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Why I Like March

by Kent Ehrhardt

KMOV.com

Posted on February 25, 2011 at 3:40 PM

Updated Friday, Feb 25 at 3:44 PM

As we head into the final weekend of February I am reminded why this is a real benchmark month for me. First and foremost March is the start of the "Meteorological Spring". Huh? Typically we consider the Spring Equinox as the official start of the Spring. This year that occurs at 5:31 PM on March 20. The date and time of this equinox changes every year. So to be more consistent and ease record keeping Meteorologists and Climotologists just consider 3 full months per season:

        March, April and May - Spring

        June, July and August - Summer

        September, October  and November - Autumn

        December, January and February - Winter

So happy Spring everybody! I'm sure you've heard us remind our viewers that the greatest 24 hour snowfall total on record in St. Louis was 20.4 inches on March 30 and 31, 1890. As the atmosphere over the United States starts to warm it's capacity for water vapor increases. If a potent southern track storm has access to Gulf of Mexico moisture it can dump serveral inches of heavy wet snow on our area. The difference between these late Winter/early Spring storms is that they are rarely followed by bitter cold air. As a result the snow usually melts pretty quickly.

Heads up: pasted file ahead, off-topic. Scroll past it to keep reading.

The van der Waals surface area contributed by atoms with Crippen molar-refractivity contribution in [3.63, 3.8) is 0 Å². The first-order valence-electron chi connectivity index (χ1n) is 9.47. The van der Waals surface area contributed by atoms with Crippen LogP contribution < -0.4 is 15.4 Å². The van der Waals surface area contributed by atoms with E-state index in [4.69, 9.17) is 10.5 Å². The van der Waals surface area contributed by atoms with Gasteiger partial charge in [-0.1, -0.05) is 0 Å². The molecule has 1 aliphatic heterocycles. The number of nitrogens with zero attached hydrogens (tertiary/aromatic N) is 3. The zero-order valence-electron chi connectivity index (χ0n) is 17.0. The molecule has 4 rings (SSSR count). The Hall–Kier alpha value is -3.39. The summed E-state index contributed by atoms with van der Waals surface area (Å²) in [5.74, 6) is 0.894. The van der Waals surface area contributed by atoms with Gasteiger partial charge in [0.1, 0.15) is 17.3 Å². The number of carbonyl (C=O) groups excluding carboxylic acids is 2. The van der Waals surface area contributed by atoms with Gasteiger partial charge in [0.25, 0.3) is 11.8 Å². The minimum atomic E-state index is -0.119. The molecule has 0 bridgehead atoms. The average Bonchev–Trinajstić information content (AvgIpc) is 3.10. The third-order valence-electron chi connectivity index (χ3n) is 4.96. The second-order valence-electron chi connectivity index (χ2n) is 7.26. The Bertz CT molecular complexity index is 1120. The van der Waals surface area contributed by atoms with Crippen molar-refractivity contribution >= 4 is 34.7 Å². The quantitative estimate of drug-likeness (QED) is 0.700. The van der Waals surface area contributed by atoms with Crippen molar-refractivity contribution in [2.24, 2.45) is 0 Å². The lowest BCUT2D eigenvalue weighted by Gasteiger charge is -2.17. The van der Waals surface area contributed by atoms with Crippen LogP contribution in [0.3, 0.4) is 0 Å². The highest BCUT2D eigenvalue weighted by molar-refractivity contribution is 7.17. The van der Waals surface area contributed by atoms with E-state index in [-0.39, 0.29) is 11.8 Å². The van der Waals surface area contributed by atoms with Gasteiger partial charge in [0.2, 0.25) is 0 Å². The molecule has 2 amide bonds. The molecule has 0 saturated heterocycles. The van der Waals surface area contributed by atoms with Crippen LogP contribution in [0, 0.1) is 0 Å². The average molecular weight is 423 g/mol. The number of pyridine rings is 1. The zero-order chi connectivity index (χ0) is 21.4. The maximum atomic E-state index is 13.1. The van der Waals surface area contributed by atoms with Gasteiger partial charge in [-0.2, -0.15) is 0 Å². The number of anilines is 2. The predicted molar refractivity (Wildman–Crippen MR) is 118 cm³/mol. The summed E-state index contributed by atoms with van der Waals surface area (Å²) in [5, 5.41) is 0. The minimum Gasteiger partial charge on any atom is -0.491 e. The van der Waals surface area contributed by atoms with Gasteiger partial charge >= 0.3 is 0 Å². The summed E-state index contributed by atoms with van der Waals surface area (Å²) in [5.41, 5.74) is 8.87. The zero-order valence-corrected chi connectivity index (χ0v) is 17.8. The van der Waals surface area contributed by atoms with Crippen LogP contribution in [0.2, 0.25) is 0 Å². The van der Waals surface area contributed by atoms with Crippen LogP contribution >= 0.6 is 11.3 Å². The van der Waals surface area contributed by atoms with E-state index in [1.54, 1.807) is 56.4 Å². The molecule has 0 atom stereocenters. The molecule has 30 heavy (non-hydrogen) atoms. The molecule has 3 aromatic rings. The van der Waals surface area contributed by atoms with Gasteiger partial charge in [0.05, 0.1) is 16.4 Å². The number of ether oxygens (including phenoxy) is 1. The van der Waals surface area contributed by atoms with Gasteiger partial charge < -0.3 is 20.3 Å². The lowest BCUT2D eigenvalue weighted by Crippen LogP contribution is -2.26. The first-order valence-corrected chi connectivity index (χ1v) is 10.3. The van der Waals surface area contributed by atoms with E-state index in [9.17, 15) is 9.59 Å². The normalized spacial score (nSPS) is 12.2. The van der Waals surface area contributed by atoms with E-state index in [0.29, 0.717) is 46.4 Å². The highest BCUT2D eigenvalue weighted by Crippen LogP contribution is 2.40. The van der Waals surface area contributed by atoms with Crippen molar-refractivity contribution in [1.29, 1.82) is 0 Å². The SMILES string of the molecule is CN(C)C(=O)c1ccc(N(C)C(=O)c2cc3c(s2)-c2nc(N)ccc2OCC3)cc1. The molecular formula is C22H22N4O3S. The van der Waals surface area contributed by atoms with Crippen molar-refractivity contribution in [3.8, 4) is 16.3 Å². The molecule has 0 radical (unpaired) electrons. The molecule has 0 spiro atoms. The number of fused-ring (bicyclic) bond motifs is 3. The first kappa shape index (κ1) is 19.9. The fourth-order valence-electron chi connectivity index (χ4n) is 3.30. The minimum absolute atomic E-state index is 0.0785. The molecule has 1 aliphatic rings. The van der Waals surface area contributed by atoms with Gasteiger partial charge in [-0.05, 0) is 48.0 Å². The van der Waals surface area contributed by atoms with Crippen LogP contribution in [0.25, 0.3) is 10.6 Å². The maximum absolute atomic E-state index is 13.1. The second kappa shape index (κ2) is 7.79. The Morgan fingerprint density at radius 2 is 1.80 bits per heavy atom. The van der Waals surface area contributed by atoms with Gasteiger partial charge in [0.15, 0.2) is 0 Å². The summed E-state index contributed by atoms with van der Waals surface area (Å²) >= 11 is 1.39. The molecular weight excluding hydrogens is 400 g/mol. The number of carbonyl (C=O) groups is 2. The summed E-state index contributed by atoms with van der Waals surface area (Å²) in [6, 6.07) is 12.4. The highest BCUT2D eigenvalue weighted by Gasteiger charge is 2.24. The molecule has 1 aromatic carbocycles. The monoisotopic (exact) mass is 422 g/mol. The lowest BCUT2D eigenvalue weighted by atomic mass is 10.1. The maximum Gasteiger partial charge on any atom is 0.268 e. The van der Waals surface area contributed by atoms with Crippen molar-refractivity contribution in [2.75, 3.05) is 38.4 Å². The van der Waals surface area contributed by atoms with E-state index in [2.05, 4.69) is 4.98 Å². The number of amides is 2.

No, Winter still isn't over yet. But the worst is probably behind us. Here in the Storm Center our concerns start to turn toward severe storm season and the threat of flooding. Although the first part of March is expeced to be a little on the cool side keep in mind that the normal highs for this period are in the mid 50s. The bad news is precipitation across the northern tier of states is expected to be above normal. That - combined with snow melt to the north and high soil mositure content here - will likely result in flooding here this Spring.

But it's almost Spring and that's a good thing. So get outside and enjoy when the weather permits and stay tuned to News 4 and KMOV.com and we'll keep you posted on any severe weather or flooding threats. - Kent

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